This entry is based on a talk given by Elder D. Todd Christofferson in the October 2009 General Conference.
Elder Christofferson began by relating a story told by President James E. Faust, who says he was interviewed whilst he was in the army and the questions turned to religion. They asked “In times of war should not the moral code be relaxed? Does not the stress of battle justify men in doing things that they would not do when at home?” After debating within himself whether to give the more popular answer or the answer he knew to be true, he said “I do not believe there is a double standard of morality.” President Faust, believing he would have scored low, was surprised when he learnt he had passed the interview. He recognised we all have moral agency but we must have moral discipline so we can make the correct choices, even when faced with uncertain situations.
Elder Christofferson explains moral discipline as “self-discipline based on moral standards. Moral discipline is the consistent exercise of agency to choose the right because it is right, even when it is hard.”
The scriptures are abundant with stories of people who have chosen the right in difficult circumstances. We read of Joseph, who was tempted by Potiphar’s wife. He said to her “There is none greater in this house than I; neither hath he kept any thing from me but thee, because thou art his wife; how then can I do this great wickedness, and sin against God?” (Genesis 39:9) Even then she persisted – later “she caught him by his garment, saying, Lie with me: and he left his garment in her hand, and fled…” (Genesis 39:12). He could have easily succumbed and no one would have even known – but he know it was wrong, and that God would have known. He had moral discipline.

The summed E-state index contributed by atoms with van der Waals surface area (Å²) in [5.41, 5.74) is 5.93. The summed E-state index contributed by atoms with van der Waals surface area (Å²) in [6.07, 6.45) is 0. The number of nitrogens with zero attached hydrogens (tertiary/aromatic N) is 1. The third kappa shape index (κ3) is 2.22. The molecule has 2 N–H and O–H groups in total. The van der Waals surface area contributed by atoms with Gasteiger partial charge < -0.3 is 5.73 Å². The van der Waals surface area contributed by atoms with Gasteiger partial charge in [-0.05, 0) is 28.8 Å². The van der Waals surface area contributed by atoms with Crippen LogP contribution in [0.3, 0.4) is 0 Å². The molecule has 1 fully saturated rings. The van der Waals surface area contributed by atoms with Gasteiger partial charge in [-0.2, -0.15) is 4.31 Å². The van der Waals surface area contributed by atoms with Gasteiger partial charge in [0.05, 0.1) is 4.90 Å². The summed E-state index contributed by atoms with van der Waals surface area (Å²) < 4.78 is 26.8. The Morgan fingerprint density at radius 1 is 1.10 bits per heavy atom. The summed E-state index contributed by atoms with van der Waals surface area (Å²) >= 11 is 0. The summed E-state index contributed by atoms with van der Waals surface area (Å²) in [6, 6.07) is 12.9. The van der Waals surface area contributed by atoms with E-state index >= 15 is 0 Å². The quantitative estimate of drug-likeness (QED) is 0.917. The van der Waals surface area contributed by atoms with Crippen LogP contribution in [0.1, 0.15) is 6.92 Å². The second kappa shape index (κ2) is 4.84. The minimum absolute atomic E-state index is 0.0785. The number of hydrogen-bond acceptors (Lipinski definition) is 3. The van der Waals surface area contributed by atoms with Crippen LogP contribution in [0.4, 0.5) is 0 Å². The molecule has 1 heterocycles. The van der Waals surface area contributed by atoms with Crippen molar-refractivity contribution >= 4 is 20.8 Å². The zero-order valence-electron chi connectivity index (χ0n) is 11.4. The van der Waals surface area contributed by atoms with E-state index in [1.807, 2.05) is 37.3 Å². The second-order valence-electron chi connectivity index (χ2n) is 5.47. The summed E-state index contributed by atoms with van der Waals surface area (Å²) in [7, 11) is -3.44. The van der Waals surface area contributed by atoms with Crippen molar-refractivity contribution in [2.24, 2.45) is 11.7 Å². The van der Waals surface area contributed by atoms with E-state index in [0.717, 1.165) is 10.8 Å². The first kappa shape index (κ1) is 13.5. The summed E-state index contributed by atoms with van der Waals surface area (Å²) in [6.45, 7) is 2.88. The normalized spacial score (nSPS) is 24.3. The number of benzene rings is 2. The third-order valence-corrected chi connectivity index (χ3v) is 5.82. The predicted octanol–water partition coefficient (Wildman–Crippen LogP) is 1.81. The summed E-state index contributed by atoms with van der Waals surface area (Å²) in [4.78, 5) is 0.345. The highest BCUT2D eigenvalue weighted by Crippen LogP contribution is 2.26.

In the world, there is a problem with moral discipline. We are reliant on laws and governments to enforce standards of a moral nature. Elder Christofferson quoted Walter Williams, a columnist, who said “Gentlemanly behavior [for example, once] protected women from coarse behavior. Today, we expect sexual harassment laws to restrain coarse behavior. …Policemen and laws can never replace customs, traditions and moral values as a means for regulating human behavior. At best, the police and criminal justice system are the last desperate line of defense for a civilized society. Our increased reliance on laws to regulate behavior is a measure of how uncivilized we’ve become.” If we truly were civilised as a whole group of individuals, there would be no need for laws to prevent violations of moral standards. Even then, some of those moral standards do not meet the Lord’s standards. As a result, the world as a whole loses entitlement to the full blessings and support of God. Elder Christofferson further explained “Societies will struggle in vain to establish the common good until sin is denounced as sin…”